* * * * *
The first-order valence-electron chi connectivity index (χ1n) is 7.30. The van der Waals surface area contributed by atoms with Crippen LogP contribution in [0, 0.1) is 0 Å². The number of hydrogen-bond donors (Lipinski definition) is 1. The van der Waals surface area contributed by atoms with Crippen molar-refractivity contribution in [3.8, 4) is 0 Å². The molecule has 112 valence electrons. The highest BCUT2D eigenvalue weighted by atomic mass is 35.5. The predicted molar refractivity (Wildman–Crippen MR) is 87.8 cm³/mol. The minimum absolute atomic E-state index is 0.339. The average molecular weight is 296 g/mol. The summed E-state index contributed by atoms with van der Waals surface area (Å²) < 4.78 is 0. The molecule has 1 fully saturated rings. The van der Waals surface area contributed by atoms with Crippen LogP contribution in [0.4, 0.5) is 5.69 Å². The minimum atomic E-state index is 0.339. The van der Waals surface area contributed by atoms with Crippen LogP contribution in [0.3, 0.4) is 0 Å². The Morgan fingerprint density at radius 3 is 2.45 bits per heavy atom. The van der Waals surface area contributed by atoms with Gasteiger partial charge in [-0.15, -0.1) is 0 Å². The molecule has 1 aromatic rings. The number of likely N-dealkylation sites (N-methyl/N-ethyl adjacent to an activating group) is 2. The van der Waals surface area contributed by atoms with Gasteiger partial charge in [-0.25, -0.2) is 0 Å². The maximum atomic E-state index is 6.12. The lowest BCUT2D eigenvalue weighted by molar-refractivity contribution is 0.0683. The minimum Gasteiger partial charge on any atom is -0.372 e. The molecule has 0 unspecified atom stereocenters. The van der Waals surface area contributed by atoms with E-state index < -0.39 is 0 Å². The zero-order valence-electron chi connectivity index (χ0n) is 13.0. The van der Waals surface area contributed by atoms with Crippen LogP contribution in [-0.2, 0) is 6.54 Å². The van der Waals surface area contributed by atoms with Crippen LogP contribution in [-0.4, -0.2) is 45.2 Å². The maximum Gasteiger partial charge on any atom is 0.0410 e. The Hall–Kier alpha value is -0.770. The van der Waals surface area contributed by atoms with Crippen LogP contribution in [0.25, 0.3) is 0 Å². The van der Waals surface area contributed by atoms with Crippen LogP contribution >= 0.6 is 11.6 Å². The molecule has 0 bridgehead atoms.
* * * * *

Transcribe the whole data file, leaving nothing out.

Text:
The first-order valence-electron chi connectivity index (χ1n) is 7.30. The van der Waals surface area contributed by atoms with Crippen LogP contribution in [0, 0.1) is 0 Å². The number of hydrogen-bond donors (Lipinski definition) is 1. The van der Waals surface area contributed by atoms with Crippen molar-refractivity contribution in [3.8, 4) is 0 Å². The molecule has 112 valence electrons. The highest BCUT2D eigenvalue weighted by atomic mass is 35.5. The predicted molar refractivity (Wildman–Crippen MR) is 87.8 cm³/mol. The minimum absolute atomic E-state index is 0.339. The average molecular weight is 296 g/mol. The summed E-state index contributed by atoms with van der Waals surface area (Å²) < 4.78 is 0. The molecule has 1 fully saturated rings. The van der Waals surface area contributed by atoms with Crippen LogP contribution in [0.4, 0.5) is 5.69 Å². The minimum atomic E-state index is 0.339. The van der Waals surface area contributed by atoms with Crippen LogP contribution in [0.3, 0.4) is 0 Å². The Morgan fingerprint density at radius 3 is 2.45 bits per heavy atom. The van der Waals surface area contributed by atoms with Gasteiger partial charge in [-0.15, -0.1) is 0 Å². The molecule has 1 aromatic rings. The number of likely N-dealkylation sites (N-methyl/N-ethyl adjacent to an activating group) is 2. The van der Waals surface area contributed by atoms with Gasteiger partial charge in [-0.25, -0.2) is 0 Å². The maximum atomic E-state index is 6.12. The lowest BCUT2D eigenvalue weighted by molar-refractivity contribution is 0.0683. The minimum Gasteiger partial charge on any atom is -0.372 e. The molecule has 0 unspecified atom stereocenters. The van der Waals surface area contributed by atoms with E-state index < -0.39 is 0 Å². The zero-order valence-electron chi connectivity index (χ0n) is 13.0. The van der Waals surface area contributed by atoms with Crippen LogP contribution in [-0.2, 0) is 6.54 Å². The van der Waals surface area contributed by atoms with Crippen LogP contribution in [-0.4, -0.2) is 45.2 Å². The maximum Gasteiger partial charge on any atom is 0.0410 e. The Hall–Kier alpha value is -0.770. The van der Waals surface area contributed by atoms with Crippen LogP contribution in [0.25, 0.3) is 0 Å². The van der Waals surface area contributed by atoms with Crippen LogP contribution >= 0.6 is 11.6 Å². The molecule has 0 bridgehead atoms.